New York Daily News - May 2, 1980

Falcone ties K mark but loses 2-1

 

By Jack Lang

 

Pete Falcone got his name in both the record book and the lost column last night. He didn't seem overly excited about either.

 

The Brooklyn lefty who has been nurtured like a thoroughbred by Joe Torre and Rube Walker, gave an inkling why when he opened the game against the Phils by striking out the first six batters he faced. He became only the second National Leaguer ever to perform that feat and only the fifth player in modern major league history.

 

But when he threw a low inside fastball to Luis Aguayo in the fifth and the rookie second baseman deposited it in the left field bullpen lor a 2-run homer, that was all the Phils needed for a 2-1 win over the Mets.

 

WAS IT FRUSTRATING, Pete was asked after the game, pitching as well as he did, striking out eight, allowing only three hits and still losing?

 

"No," was his quick retort. "It's not frustrating at all. When you can pitch a game like that, when you know you've given your best, you can walk away with a positive attitude."

 

Unfortunately, he also walked away with his second loss because of what Torre described as "one bad pitch."

 

"He made one bad pitch and Steve Carlton didn't make any," said the manager. "But I thought Pete was super."

 

The one errant pitch came on a 2-0 count to Aguayo just after Falcone had missed by a hair of making it 1-1. The next pitch was down and in, a fastball, and Aguayo gave it a good ride. Scoring ahead of him was Larry Bowa, who had singled with two down to keep the Phils alive in the fifth.

 

"I DON'T KNOW how to pitch to him," Faclone said. "I never faced him before tonight. He looks like he's going to be a good hitter."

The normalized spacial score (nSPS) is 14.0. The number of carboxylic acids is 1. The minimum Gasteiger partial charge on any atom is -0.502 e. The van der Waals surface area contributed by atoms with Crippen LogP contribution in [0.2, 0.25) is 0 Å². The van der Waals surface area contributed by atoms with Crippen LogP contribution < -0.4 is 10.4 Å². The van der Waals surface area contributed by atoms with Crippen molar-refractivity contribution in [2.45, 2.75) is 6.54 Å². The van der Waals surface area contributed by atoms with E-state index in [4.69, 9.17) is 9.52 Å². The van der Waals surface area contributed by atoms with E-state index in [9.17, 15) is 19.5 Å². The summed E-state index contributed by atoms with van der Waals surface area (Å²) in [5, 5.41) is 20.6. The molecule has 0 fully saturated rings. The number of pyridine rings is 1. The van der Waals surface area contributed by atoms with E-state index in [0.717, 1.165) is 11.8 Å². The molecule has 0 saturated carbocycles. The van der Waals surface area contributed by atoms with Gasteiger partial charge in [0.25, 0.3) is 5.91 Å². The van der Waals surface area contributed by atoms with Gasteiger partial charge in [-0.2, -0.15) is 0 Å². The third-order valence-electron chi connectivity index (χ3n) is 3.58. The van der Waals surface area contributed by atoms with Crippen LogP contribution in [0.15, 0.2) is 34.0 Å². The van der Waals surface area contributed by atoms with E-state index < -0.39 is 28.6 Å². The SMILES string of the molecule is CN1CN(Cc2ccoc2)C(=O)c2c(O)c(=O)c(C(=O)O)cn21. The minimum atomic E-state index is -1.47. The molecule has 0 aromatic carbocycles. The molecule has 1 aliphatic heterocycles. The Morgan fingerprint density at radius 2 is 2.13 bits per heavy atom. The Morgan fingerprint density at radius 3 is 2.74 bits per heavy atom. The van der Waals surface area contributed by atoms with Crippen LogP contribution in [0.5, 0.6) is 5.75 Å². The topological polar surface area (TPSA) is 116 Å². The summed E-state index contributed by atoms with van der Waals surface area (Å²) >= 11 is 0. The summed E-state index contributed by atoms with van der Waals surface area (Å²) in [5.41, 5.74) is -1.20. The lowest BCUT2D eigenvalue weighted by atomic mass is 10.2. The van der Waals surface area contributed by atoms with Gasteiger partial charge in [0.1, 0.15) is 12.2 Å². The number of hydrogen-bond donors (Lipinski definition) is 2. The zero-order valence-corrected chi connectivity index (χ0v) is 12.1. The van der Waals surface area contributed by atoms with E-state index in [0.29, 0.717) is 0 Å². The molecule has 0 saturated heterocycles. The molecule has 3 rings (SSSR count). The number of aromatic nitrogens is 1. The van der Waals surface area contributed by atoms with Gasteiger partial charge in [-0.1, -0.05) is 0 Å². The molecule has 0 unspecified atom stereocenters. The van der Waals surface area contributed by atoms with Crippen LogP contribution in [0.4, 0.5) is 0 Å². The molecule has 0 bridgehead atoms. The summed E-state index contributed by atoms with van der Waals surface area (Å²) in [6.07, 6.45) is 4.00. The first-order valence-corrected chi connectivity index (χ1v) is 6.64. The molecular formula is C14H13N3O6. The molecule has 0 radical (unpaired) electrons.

For anyone else but Falcone, who took a rather passive approach to the entire evening, it would have been a terribly frustrating loss. Imagine setting a record by striking out the first six batters in a game and not winning. With that kind of stuff he should have been unbeatable.

 

It all started when he got Lonnie Smith and Pete Rose swinging at third strikes in the first. You know he had to have something extra to strike out Rose, who had not fanned all year before he did it on his 63rd at bat last night. Then Falcone got Garry Maddox looking at a third strike to end the inning.

 

Pete didn't lose it between innings. He electrified the crowd of 5,928 by striking out Mike Schmidt, Greg Luzinski and Bob Boone in the second. The fans were on their feet applauding as Pete walked off the mound. That sixth strikeout tied the record first established by John Hiller of Detroit in 1968 and later tied by Ray Culp of Boston in 1970, Bert Blyleven of Minnesota in 1970 and Andy Messersmith of Los Angeles in 1973.

 

LARRY BOWA DIDN'T give Falcone a chance to make it seven in a row when he led off the third. He swung at the first pitch and tapped back to the mound.

 

 

 

Lee Mazzilli pressing. He's 0-for-10 with only one ribby in his last 53 trips. His average is down to .226... Steve Henderson hopes to be ready to play over the weekend... Aguayo was 11th player to hit his first homer off Mets pitching this year.